paper was handed out and the
marchers sat down in the
Capitol's main hallway to write
their letters.
letters, many of the marchers
headed back to campus while
others took sightseeing tours of
the Capitol.
In addition to the march, a
group of students Thursday
began a petition drive on
campus seeking a court
injunction prohibiting the
1971 Nebraska State Fair.
Organizers of the petition
drive said they were protesting
a bill, recently passed by the
Unicameral, that could ban
such public gatherings that
"may adversely affect the
public health and welfare of
those in attendance."
afternoon the organizers of the
drive said they had collected
over 75 signatures.
The petition states:
"The Nebraska State
Fair is an undesirable, public
exhibition-a potential menace
to the citizens of Lincoln. It
attracts numerous animals to
the city who could carry
untold diseases. It attracts
many non-local people of
questionable character. It
presents lewd entertainment
which is cheap and immoral
and an insult to the taste and
character of Lincolnites."
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Policeman with camera . . . the state watches its
citizens 1 . . .
Special committee
examines disorder
The special committee
studying revisions in the
Campus Disorders Statement
will hold open meetings
starting in March, according to
Joseph Julian, associate
professor of sociology and
committee co-chairman.
Since the Fall the
six-member committee,
composed of two faculty
members, two students and
two administrators, has been
making proposed revisions in
the current disorders
statement. The statement
details University procedure in
dealing with students involved
in disruptive action.
Mike Randall, a student and
the other Co-chairman of the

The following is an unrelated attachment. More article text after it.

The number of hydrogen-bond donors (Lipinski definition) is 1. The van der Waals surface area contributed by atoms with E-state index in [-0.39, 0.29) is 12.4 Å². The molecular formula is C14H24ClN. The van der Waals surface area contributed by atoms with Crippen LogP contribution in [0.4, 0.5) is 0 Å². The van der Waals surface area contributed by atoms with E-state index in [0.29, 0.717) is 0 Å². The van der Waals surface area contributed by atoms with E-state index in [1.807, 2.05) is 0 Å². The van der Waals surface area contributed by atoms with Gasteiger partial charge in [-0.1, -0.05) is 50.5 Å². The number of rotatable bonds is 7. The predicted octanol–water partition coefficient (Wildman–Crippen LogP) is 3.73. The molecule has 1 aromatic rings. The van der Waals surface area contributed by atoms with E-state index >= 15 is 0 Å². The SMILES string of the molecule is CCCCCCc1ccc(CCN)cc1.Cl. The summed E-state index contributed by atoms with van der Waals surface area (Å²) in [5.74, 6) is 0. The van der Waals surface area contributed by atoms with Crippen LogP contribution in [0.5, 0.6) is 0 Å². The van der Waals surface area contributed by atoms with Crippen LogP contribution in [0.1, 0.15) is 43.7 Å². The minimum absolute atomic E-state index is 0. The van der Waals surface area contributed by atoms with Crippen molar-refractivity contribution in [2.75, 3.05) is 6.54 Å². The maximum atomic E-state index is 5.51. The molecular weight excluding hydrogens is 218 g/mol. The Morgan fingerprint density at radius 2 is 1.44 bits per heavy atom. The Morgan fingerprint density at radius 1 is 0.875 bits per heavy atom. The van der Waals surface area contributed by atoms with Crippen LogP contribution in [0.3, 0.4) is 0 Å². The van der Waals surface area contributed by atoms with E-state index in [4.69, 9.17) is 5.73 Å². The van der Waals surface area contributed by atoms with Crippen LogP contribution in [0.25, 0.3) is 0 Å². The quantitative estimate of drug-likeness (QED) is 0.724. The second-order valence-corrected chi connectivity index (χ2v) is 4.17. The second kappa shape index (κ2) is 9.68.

committee, said he feels the
statement should not apply
only to students.
include the whole University
community, including
students, faculty,
administrators and staff," he
Another need for the policy
is to outline due process in
cases where members of the
University community are
involved in disruption, Randall
said. He speculated that the
case of Stephen Rozman would
have been much easier to deal
with if there had been a policy
about faculty members in
disruptive situations.
Randall said he saw the role
of the committee as making
the current policy more clear.
If the changes proposed are
too radical, he said he feared
they would be rejected.
also been trying to define the
nature of disruptive action,
Julian said. "There is a
difference between the way
actual disruption and potential
disruption should be handled,"
Julian said. "It is necessary to
define just what constitutes
He also emphasized the
need to stress due process in
the statement. "Our emphasis
is on protecting the University
from protesters," he said, "but
we also want to make sure
protesters are protected.""
Julian said he feels the
committee may make a
statement countering some of
the proposals concerning
disruption of the Spelts
Commission, a citizens
commission which studied the
disruptions of last May.
report it was recommended
that brought in
almost at once in cases of
disruption. Julian said several
studies of campus disturbances
have indicated that the
presence of police actually
increases the chance of
He quoted the Politics of
Protest, a task force report to
the National Commission on
Causes and Prevention of
Violence, which states "Police
response to mass protest has
often resulted in an escalation
of conflict, hostility, and
After a statement is agreed
upon it will have to be ratified
by the faculty senate and the
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it. .